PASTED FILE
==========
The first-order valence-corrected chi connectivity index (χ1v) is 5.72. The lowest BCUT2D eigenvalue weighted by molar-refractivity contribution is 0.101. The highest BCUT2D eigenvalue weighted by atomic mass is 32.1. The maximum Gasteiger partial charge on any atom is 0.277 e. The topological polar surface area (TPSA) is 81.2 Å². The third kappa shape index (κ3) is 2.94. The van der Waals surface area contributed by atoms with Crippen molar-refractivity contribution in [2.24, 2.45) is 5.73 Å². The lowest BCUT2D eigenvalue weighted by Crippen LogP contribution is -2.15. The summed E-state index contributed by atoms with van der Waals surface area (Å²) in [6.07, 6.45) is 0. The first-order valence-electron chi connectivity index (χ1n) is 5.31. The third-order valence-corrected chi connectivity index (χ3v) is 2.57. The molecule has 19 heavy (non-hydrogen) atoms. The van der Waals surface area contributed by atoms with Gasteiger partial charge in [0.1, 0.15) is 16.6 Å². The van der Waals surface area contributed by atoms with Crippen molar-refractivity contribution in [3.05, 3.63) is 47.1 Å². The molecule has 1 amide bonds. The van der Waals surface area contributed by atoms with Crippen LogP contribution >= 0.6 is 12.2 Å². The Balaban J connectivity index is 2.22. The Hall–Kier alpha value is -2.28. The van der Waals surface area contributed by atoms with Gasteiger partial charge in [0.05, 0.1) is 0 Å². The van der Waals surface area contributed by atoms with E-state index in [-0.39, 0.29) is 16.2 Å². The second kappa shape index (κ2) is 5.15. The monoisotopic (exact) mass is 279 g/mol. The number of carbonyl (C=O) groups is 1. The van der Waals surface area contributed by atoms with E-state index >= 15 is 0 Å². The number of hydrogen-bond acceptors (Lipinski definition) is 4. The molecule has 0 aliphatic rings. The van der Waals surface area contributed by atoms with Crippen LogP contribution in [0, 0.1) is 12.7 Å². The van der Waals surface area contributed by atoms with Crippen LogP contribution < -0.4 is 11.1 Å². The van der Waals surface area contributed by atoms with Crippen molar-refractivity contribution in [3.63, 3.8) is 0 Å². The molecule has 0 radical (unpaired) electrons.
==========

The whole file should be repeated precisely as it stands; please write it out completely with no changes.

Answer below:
The first-order valence-corrected chi connectivity index (χ1v) is 5.72. The lowest BCUT2D eigenvalue weighted by molar-refractivity contribution is 0.101. The highest BCUT2D eigenvalue weighted by atomic mass is 32.1. The maximum Gasteiger partial charge on any atom is 0.277 e. The topological polar surface area (TPSA) is 81.2 Å². The third kappa shape index (κ3) is 2.94. The van der Waals surface area contributed by atoms with Crippen molar-refractivity contribution in [2.24, 2.45) is 5.73 Å². The lowest BCUT2D eigenvalue weighted by Crippen LogP contribution is -2.15. The summed E-state index contributed by atoms with van der Waals surface area (Å²) in [6.07, 6.45) is 0. The first-order valence-electron chi connectivity index (χ1n) is 5.31. The third-order valence-corrected chi connectivity index (χ3v) is 2.57. The molecule has 19 heavy (non-hydrogen) atoms. The van der Waals surface area contributed by atoms with Gasteiger partial charge in [0.1, 0.15) is 16.6 Å². The van der Waals surface area contributed by atoms with Crippen molar-refractivity contribution in [3.05, 3.63) is 47.1 Å². The molecule has 1 amide bonds. The van der Waals surface area contributed by atoms with Crippen LogP contribution >= 0.6 is 12.2 Å². The Balaban J connectivity index is 2.22. The Hall–Kier alpha value is -2.28. The van der Waals surface area contributed by atoms with Gasteiger partial charge in [0.05, 0.1) is 0 Å². The van der Waals surface area contributed by atoms with E-state index in [-0.39, 0.29) is 16.2 Å². The second kappa shape index (κ2) is 5.15. The monoisotopic (exact) mass is 279 g/mol. The number of carbonyl (C=O) groups is 1. The van der Waals surface area contributed by atoms with E-state index >= 15 is 0 Å². The number of hydrogen-bond acceptors (Lipinski definition) is 4. The molecule has 0 aliphatic rings. The van der Waals surface area contributed by atoms with Crippen LogP contribution in [0, 0.1) is 12.7 Å². The van der Waals surface area contributed by atoms with Crippen LogP contribution < -0.4 is 11.1 Å². The van der Waals surface area contributed by atoms with Crippen molar-refractivity contribution in [3.63, 3.8) is 0 Å². The molecule has 0 radical (unpaired) electrons.